1. By this reference under Section 256(1) of the I.T. Act, 1961, hereinafter called 'the Act', the Income-tax Appellate Tribunal, Indore Bench, Indore, has referred the following question of law to this court for its opinion:
'(i) Whether, on the facts and in the circumstances of the case, the Appellate Tribunal was right in law in holding that only a single assessment could be made on the firm, M/s. Dungarsidas Kaluram, for the assessment year 1971-72 in regard to its income of the whole period Diwali 1969 to Diwali 1970 when out the two partners one partner expired on 4th August, 1970, i.e., between Diwali 1969 to Diwali 1970, and the firm stood dissolved on the said date ?
(ii) Whether, on the facts and in the circumstances of the case, the Appellate Tribunal was correct in holding that the case comes under the ambit of Section 187 and one assessment of the income of the whole period be made ?
(iii) Whether the provisions of Section 187(2)(a) of the Income-tax Act, 1961, is applicable if there is a dissolution of partnership in the eye of law as provided under section 42 of the Indian Partnership Act ?'
2. The material facts giving rise to this reference briefly are as follows : The assessee is M/s. Dungarsidas Kaluram and the assessment year in question is 1971-72. The assessee filed two returns of income--the first up to 4th August, 1970, when one of the two partners of the firm, namely, Chhaganlal, died and the other from 5th August, 1970, onwards, when the surviving partner formed another partnership with Smt. Rukmanibai, widow of Chhaganlal, and one Sureshchandra. The ITO made only one assessment for the entire accounting, period. On appeal, the AAC found that after the death of Chhaganlal, one of the two partners of the firm, the firm ceased to exist and another firm came into existence. The AAC, therefore, held that two separate assessments had to be made. Against the order of the AAC the department preferred an appeal before the Tribunal. The Tribunal held that by virtue of the provisions of Section 187(2)(a) of the Act there was a change in the constitution of the firm and only one assessment had to be made for the entire accounting period. In this view of the matter, the Tribunal set aside the order of the AAC and resorted to the order passed by the ITO. On an application made in that behalf, the Tribunal has referred the aforesaid questions of law to this court for its opinion.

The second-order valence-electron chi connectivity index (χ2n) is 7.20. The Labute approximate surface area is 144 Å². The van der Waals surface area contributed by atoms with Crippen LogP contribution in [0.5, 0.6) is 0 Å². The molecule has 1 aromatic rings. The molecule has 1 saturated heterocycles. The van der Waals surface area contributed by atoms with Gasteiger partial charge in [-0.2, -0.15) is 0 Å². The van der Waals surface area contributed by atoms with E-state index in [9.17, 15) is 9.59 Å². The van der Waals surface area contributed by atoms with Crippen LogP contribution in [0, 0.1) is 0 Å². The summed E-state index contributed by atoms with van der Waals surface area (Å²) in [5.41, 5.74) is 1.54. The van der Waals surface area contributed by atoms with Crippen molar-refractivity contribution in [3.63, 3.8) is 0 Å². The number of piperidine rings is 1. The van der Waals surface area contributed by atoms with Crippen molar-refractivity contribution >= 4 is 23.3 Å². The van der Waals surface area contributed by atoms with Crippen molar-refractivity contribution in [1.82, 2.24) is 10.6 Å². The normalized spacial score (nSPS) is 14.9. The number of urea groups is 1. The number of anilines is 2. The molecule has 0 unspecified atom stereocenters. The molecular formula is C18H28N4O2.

3. Now, in the case of a partnership consisting of only two partners, no partnership remains on the death of one of them. As held by the Supreme Court in CIT v. Seth Govindram Sugar Mills : 57ITR510(SC) , in such a case, the firm automatically comes to an end. Section 187 of the Act is attracted when at the time of making an assessment under Section 143 or Section 144 it is found that a change has occurred in the constitution of a firm. Sub-section (2) of Section 187 of the Act indicates what is meant by a change in the constitution of a firm. But a change in the constitution of a firm presupposes the continued existence of the firm. Learned counsel for the department contended that Section 2(31) of the Act defines a 'person' to include a firm and, therefore, for the purpose of the I.T: Act, a firm has a separate personality and existence independent of the partners who constitute it. It was, therefore, contended that where the provisions of Section 187(2) of the Act are attracted, resort cannot be had to the provisions of the Partnership Act. Now, it is no doubt true that a firm is treated as a ' person ' under the provisions of the Act, but Section 2(23) of the Act provides that unless the context otherwise requires, 'firm' has the same meaning as is assigned to it under the Indian Partnership Act, 1932. The provisions of Section 187(2) of the Act cannot be construed to mean that even though a partnership has come to an end on account of the death of one out of the two partners of the firm, nevertheless the firm would not be deemed to have ceased to exist. In our opinion, the provisions of Section 187 of the Act are not attracted in the instant case. The questionas to whether, if there is a dissolution of partnership as provided by Section 42 of the Indian Partnership Act, 1932, the provisions of Section 187 of the Act are attracted, ,does not really arise in this case because, as held bythe Supreme Court in CIT v. Seth Govindram Sugar Mills : 57ITR510(SC) , Section 42(c) of the Indian Partnership Act can be applied only where there are more than two partners. It is not, therefore, necessary to answer the third question referred to us.
4. For all these reasons, our answer to the first two questions referredto us is in the negative and against the revenue. The answer to the thirdquestion is not necessary in the circumstances of the case. Parties shallbear their own costs of this reference.